This week, these anecdotal observations from the sidelines were given some statistical veracity by the latest publication from the wonderful Central Statistics Office.
The interesting thing about economics and debts and currency crises and whether we default or not is that, irrespective of all these, life goes on. No matter what the general tone of the economy, people still fall in love, have children, move house and get on with the normal day-to-day rigmarole of life. This is uplifting because that is what we are supposed to do, and humans have enormous resilience in the face of adversity.
The latest census data published this week, goes a little deeper than the overall picture released a few weeks ago. What it shows is that the country is becoming increasingly urbanised (or at least suburbanised). But what is more interesting is that we are becoming a nation of renters.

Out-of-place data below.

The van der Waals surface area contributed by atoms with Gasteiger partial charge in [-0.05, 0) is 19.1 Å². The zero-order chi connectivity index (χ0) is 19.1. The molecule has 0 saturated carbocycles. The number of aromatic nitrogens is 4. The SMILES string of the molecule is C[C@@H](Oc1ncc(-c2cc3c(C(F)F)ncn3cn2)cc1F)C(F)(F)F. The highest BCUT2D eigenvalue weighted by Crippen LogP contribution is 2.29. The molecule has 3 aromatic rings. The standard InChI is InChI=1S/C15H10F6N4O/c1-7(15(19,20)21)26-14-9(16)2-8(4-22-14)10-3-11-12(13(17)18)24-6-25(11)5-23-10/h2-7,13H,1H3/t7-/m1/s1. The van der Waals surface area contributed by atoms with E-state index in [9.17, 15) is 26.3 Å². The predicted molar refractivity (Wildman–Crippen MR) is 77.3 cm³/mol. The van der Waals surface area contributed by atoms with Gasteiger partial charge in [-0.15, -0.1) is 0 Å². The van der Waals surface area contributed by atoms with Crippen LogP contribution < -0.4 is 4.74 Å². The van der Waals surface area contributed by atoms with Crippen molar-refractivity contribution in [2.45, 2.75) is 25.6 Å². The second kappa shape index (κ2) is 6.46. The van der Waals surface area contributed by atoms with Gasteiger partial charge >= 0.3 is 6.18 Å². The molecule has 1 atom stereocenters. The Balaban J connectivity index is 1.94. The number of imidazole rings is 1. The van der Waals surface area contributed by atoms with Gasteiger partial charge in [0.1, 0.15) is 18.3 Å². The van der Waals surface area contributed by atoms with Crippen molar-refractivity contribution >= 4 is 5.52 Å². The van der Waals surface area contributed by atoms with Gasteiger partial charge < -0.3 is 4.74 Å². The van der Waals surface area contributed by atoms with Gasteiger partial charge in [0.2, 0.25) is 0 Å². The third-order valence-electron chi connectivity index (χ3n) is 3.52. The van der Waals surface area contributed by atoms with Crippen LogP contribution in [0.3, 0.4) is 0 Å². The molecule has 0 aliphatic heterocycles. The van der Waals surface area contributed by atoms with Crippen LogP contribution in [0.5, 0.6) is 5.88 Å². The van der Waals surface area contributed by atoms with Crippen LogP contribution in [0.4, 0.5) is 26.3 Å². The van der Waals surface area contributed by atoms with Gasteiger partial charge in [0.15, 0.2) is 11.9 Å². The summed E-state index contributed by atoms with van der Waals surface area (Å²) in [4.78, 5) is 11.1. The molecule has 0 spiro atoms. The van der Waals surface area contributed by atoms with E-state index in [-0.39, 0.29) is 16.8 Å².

What we see is that people are stuck where they are. In 2006, 322,000 people moved compared to 273,000 last year. This is the ‘full house’ syndrome that we see all over the country where parents, who thought they had their children raised, find their adult children back sleeping in same room they slept before they made their Holy Communion. How many of these people do you know?
We also see a big change in the number of people moving house, moving up or maybe moving out. Even in a slump, people will always be moving because family size changes, irrespective of the latest pronouncements from the troika.
In the year to April 2011, 114,617 people moved house. That is down from 145,864 over the same period in 2006. This is a dramatic 21 per cent fall in the number of people moving.